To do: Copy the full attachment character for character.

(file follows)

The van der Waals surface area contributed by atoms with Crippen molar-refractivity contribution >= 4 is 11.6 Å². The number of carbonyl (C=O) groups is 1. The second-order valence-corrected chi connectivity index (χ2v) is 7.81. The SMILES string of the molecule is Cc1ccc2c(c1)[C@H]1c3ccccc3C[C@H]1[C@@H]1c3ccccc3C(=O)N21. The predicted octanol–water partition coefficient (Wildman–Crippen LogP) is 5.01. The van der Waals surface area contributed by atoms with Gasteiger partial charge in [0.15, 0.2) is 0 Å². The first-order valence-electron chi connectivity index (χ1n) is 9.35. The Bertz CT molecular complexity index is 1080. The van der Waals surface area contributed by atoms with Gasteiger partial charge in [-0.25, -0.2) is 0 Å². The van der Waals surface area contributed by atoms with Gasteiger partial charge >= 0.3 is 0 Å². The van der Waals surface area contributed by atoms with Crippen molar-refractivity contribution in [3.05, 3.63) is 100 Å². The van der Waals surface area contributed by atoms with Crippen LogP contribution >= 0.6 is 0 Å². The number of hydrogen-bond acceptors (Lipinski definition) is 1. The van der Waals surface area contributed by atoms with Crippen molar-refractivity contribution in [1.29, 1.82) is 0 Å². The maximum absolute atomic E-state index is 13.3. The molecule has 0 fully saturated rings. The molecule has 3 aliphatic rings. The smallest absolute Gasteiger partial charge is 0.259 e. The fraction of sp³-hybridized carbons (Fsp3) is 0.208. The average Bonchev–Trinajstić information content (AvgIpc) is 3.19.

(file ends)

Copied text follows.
The van der Waals surface area contributed by atoms with Crippen molar-refractivity contribution >= 4 is 11.6 Å². The number of carbonyl (C=O) groups is 1. The second-order valence-corrected chi connectivity index (χ2v) is 7.81. The SMILES string of the molecule is Cc1ccc2c(c1)[C@H]1c3ccccc3C[C@H]1[C@@H]1c3ccccc3C(=O)N21. The predicted octanol–water partition coefficient (Wildman–Crippen LogP) is 5.01. The van der Waals surface area contributed by atoms with Gasteiger partial charge in [0.15, 0.2) is 0 Å². The first-order valence-electron chi connectivity index (χ1n) is 9.35. The Bertz CT molecular complexity index is 1080. The van der Waals surface area contributed by atoms with Gasteiger partial charge in [-0.25, -0.2) is 0 Å². The van der Waals surface area contributed by atoms with Gasteiger partial charge >= 0.3 is 0 Å². The van der Waals surface area contributed by atoms with Crippen molar-refractivity contribution in [3.05, 3.63) is 100 Å². The van der Waals surface area contributed by atoms with Crippen LogP contribution >= 0.6 is 0 Å². The number of hydrogen-bond acceptors (Lipinski definition) is 1. The van der Waals surface area contributed by atoms with Crippen molar-refractivity contribution in [1.29, 1.82) is 0 Å². The maximum absolute atomic E-state index is 13.3. The molecule has 0 fully saturated rings. The molecule has 3 aliphatic rings. The smallest absolute Gasteiger partial charge is 0.259 e. The fraction of sp³-hybridized carbons (Fsp3) is 0.208. The average Bonchev–Trinajstić information content (AvgIpc) is 3.19.